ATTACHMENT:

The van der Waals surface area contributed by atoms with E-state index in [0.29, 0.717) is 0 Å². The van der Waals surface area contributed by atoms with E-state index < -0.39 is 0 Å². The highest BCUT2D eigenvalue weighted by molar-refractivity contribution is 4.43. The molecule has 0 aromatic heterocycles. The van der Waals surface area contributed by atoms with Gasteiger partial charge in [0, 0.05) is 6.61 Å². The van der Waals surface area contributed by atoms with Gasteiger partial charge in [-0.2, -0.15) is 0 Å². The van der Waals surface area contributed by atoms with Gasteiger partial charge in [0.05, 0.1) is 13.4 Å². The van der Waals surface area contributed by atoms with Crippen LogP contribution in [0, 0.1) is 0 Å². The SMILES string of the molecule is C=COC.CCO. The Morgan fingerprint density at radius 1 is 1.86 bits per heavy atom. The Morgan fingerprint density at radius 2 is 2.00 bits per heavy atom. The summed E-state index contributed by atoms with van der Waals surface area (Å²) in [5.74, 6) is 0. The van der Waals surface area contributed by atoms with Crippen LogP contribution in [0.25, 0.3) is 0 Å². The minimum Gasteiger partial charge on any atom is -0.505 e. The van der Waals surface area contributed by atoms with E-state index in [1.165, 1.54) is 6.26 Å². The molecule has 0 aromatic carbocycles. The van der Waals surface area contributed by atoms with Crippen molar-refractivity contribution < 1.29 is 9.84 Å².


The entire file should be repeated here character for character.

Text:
The van der Waals surface area contributed by atoms with E-state index in [0.29, 0.717) is 0 Å². The van der Waals surface area contributed by atoms with E-state index < -0.39 is 0 Å². The highest BCUT2D eigenvalue weighted by molar-refractivity contribution is 4.43. The molecule has 0 aromatic heterocycles. The van der Waals surface area contributed by atoms with Gasteiger partial charge in [0, 0.05) is 6.61 Å². The van der Waals surface area contributed by atoms with Gasteiger partial charge in [-0.2, -0.15) is 0 Å². The van der Waals surface area contributed by atoms with Gasteiger partial charge in [0.05, 0.1) is 13.4 Å². The van der Waals surface area contributed by atoms with Crippen LogP contribution in [0, 0.1) is 0 Å². The SMILES string of the molecule is C=COC.CCO. The Morgan fingerprint density at radius 1 is 1.86 bits per heavy atom. The Morgan fingerprint density at radius 2 is 2.00 bits per heavy atom. The summed E-state index contributed by atoms with van der Waals surface area (Å²) in [5.74, 6) is 0. The van der Waals surface area contributed by atoms with Crippen LogP contribution in [0.25, 0.3) is 0 Å². The minimum Gasteiger partial charge on any atom is -0.505 e. The van der Waals surface area contributed by atoms with E-state index in [1.165, 1.54) is 6.26 Å². The molecule has 0 aromatic carbocycles. The van der Waals surface area contributed by atoms with Crippen molar-refractivity contribution < 1.29 is 9.84 Å².